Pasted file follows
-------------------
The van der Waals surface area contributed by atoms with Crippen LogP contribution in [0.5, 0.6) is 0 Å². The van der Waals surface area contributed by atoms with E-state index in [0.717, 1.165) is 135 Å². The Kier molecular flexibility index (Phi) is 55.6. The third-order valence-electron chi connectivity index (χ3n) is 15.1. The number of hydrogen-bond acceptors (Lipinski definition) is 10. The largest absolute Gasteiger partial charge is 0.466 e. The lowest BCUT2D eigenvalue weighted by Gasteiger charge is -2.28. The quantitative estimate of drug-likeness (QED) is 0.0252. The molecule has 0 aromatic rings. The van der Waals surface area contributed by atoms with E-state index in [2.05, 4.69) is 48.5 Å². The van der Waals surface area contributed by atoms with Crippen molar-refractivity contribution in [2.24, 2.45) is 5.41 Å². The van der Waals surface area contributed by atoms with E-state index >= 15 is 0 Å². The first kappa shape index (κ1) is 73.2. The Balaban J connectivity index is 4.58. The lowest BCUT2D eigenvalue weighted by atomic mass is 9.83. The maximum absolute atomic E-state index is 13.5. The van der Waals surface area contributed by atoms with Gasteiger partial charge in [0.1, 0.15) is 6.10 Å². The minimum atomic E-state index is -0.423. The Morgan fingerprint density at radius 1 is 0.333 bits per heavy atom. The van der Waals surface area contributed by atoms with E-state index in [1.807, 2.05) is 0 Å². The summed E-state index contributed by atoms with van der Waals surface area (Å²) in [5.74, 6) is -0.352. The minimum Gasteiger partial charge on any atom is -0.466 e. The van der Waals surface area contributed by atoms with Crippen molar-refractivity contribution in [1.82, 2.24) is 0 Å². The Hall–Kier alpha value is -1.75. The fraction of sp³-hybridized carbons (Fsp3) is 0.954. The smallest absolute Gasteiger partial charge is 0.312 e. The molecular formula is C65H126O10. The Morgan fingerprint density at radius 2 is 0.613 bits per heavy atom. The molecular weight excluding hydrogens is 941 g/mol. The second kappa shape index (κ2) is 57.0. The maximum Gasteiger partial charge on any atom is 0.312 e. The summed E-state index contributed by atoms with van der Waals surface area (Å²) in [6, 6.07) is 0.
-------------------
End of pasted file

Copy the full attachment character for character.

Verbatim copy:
The van der Waals surface area contributed by atoms with Crippen LogP contribution in [0.5, 0.6) is 0 Å². The van der Waals surface area contributed by atoms with E-state index in [0.717, 1.165) is 135 Å². The Kier molecular flexibility index (Phi) is 55.6. The third-order valence-electron chi connectivity index (χ3n) is 15.1. The number of hydrogen-bond acceptors (Lipinski definition) is 10. The largest absolute Gasteiger partial charge is 0.466 e. The lowest BCUT2D eigenvalue weighted by Gasteiger charge is -2.28. The quantitative estimate of drug-likeness (QED) is 0.0252. The molecule has 0 aromatic rings. The van der Waals surface area contributed by atoms with E-state index in [2.05, 4.69) is 48.5 Å². The van der Waals surface area contributed by atoms with Crippen molar-refractivity contribution in [2.24, 2.45) is 5.41 Å². The van der Waals surface area contributed by atoms with E-state index >= 15 is 0 Å². The first kappa shape index (κ1) is 73.2. The Balaban J connectivity index is 4.58. The lowest BCUT2D eigenvalue weighted by atomic mass is 9.83. The maximum absolute atomic E-state index is 13.5. The van der Waals surface area contributed by atoms with Gasteiger partial charge in [0.1, 0.15) is 6.10 Å². The minimum atomic E-state index is -0.423. The Morgan fingerprint density at radius 1 is 0.333 bits per heavy atom. The van der Waals surface area contributed by atoms with E-state index in [1.807, 2.05) is 0 Å². The summed E-state index contributed by atoms with van der Waals surface area (Å²) in [5.74, 6) is -0.352. The minimum Gasteiger partial charge on any atom is -0.466 e. The van der Waals surface area contributed by atoms with Crippen molar-refractivity contribution in [1.82, 2.24) is 0 Å². The Hall–Kier alpha value is -1.75. The fraction of sp³-hybridized carbons (Fsp3) is 0.954. The smallest absolute Gasteiger partial charge is 0.312 e. The molecular formula is C65H126O10. The Morgan fingerprint density at radius 2 is 0.613 bits per heavy atom. The molecular weight excluding hydrogens is 941 g/mol. The second kappa shape index (κ2) is 57.0. The maximum Gasteiger partial charge on any atom is 0.312 e. The summed E-state index contributed by atoms with van der Waals surface area (Å²) in [6, 6.07) is 0.